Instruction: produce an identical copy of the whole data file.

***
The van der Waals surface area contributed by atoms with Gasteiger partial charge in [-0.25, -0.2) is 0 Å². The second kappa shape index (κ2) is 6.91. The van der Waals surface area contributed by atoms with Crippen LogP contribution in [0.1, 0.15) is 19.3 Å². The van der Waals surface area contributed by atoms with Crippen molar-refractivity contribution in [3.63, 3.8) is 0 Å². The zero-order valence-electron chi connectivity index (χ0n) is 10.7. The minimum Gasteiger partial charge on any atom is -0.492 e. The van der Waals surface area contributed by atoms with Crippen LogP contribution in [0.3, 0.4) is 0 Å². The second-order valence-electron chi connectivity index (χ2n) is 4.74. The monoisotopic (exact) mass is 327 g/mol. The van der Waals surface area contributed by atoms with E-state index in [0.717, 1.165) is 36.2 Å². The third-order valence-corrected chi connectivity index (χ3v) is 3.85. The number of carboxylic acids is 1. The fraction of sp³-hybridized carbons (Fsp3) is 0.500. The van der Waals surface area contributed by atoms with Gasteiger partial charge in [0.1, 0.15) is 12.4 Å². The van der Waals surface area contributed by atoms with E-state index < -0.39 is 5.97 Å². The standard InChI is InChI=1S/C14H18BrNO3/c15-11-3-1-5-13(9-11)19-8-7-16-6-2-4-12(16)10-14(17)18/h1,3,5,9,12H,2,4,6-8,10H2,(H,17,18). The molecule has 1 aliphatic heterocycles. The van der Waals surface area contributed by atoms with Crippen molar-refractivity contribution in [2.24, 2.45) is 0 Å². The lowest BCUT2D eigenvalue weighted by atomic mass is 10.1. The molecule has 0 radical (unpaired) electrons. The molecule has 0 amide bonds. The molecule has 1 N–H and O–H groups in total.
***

The van der Waals surface area contributed by atoms with Gasteiger partial charge in [-0.25, -0.2) is 0 Å². The second kappa shape index (κ2) is 6.91. The van der Waals surface area contributed by atoms with Crippen LogP contribution in [0.1, 0.15) is 19.3 Å². The van der Waals surface area contributed by atoms with Crippen molar-refractivity contribution in [3.63, 3.8) is 0 Å². The zero-order valence-electron chi connectivity index (χ0n) is 10.7. The minimum Gasteiger partial charge on any atom is -0.492 e. The van der Waals surface area contributed by atoms with Crippen LogP contribution in [0.3, 0.4) is 0 Å². The second-order valence-electron chi connectivity index (χ2n) is 4.74. The monoisotopic (exact) mass is 327 g/mol. The van der Waals surface area contributed by atoms with E-state index in [0.717, 1.165) is 36.2 Å². The third-order valence-corrected chi connectivity index (χ3v) is 3.85. The number of carboxylic acids is 1. The fraction of sp³-hybridized carbons (Fsp3) is 0.500. The van der Waals surface area contributed by atoms with Gasteiger partial charge in [0.1, 0.15) is 12.4 Å². The van der Waals surface area contributed by atoms with E-state index < -0.39 is 5.97 Å². The standard InChI is InChI=1S/C14H18BrNO3/c15-11-3-1-5-13(9-11)19-8-7-16-6-2-4-12(16)10-14(17)18/h1,3,5,9,12H,2,4,6-8,10H2,(H,17,18). The molecule has 1 aliphatic heterocycles. The van der Waals surface area contributed by atoms with Crippen molar-refractivity contribution in [2.24, 2.45) is 0 Å². The lowest BCUT2D eigenvalue weighted by atomic mass is 10.1. The molecule has 0 radical (unpaired) electrons. The molecule has 0 amide bonds. The molecule has 1 N–H and O–H groups in total.